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For auto mechanics, health hazards are high
Auto mechanics are routinely in charge of fixing engines, radiators, transmissions, and other issues involving motor vehicles. Unless you are one or know a person who is, you might not realize all the health hazards associated with the job.
What kinds of health hazards does an auto mechanic encounter?
The type of exposure an auto mechanic will endure each day will depend on the type of body shop they work at.
However, below are a few examples of certain health hazards many are frequently exposed to.
- Dangerous fluids: Mechanics frequently work with hydraulic fluid, battery acid, and coolant which can and do cause skin rashes and burns.
- Asbestos exposure: Auto parts, especially brakes in older vehicles, often contain asbestos (a mineral known to cause significant health problems). Frequent proximity to asbestos, particularly over long periods of time, has been shown to lead to mesothelioma and cancer.
- Gasoline and degreasers: Both are known to contain ingredients with carcinogenic factors. As such, mechanics who are frequently exposed are at an increased risk of developing cancer.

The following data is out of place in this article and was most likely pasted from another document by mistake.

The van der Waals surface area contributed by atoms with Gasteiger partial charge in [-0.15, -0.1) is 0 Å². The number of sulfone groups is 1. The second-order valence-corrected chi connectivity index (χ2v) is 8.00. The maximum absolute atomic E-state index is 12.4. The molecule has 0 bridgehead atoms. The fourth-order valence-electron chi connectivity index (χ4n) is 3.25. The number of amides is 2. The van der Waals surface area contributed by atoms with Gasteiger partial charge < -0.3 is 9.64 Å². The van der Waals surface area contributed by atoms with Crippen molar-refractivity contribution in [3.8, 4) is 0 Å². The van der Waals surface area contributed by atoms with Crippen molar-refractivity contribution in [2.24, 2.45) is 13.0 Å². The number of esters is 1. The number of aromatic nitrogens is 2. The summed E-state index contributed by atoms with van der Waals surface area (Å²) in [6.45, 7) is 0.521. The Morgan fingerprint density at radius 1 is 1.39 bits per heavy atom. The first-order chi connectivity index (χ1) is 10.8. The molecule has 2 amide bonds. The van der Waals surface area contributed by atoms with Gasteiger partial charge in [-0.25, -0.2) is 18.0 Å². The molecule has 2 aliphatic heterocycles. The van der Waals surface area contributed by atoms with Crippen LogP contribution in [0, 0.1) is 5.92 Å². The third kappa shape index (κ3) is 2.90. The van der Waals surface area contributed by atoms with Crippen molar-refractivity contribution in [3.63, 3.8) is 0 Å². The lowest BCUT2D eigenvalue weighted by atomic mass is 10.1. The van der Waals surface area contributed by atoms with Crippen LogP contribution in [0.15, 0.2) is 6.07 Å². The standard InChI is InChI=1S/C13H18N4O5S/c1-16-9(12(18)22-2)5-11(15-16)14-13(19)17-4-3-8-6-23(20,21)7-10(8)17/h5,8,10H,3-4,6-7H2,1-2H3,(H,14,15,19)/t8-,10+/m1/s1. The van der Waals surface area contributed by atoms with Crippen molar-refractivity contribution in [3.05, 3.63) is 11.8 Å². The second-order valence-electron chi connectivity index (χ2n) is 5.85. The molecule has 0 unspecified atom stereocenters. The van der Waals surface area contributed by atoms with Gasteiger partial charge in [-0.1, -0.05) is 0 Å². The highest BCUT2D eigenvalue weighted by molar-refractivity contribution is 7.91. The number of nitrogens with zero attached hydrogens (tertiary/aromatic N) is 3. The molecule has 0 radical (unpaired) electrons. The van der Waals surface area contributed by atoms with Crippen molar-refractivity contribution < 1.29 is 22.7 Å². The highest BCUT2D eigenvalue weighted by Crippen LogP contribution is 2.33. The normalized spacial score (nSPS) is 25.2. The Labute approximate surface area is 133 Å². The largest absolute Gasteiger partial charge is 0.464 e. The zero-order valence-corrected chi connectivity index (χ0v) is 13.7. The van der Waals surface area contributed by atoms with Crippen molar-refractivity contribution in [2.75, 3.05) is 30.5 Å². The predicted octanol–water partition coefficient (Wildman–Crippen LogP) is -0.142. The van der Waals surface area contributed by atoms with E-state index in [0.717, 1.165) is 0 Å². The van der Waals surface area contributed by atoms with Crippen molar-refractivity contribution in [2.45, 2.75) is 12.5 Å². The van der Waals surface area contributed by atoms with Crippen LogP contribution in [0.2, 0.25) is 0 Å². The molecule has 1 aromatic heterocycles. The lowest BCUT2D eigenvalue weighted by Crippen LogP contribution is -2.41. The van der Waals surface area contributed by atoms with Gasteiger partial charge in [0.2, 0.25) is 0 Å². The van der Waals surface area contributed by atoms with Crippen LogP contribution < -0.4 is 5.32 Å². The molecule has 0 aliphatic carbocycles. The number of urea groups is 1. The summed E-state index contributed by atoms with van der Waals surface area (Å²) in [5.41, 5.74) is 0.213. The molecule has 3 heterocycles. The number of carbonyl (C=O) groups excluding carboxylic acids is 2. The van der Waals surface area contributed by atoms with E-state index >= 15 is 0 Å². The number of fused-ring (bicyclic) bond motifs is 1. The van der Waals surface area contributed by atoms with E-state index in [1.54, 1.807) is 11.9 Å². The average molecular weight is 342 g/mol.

- Loud noise: Although noise doesn’t cause cancer, prolonged exposure to extremely loud noises can and does contribute to hearing loss. Mechanics are often exposed to revving engines and machinery that exceed 190 decibels. (Sounds that exceed only 85 decibels are affect a person’s hearing.)
- Tools: Auto mechanics work with hazardous tools that are sharp and powerful. When an accident occurs, many cause lacerations and, in some cases, amputation or deformations.
Mechanics who sustain illness or injury have options
If a mechanic gets hurt or suffers from an illness due to harmful exposure from chemicals or substances, they may be eligible to receive workers’ compensation benefits. By filing a workers’ compensation claim for a work-related illness or injury, a mechanic can recover medical expenses for doctor visits and surgical procedures. They can also recover lost wages for time spend off work recovering.
However, many may be hesitant to initiate a claim, whether due to fear of getting fired, fear that they may not be sufficiently injured to file a claim, or some other reason.
But mechanics have rights under the law and shouldn’t hesitate to assert them. Those who need support about their claims should reach out to a professional familiar with helping workers. A lawyer can advocate for your interests, help you with the process, and ease common concerns.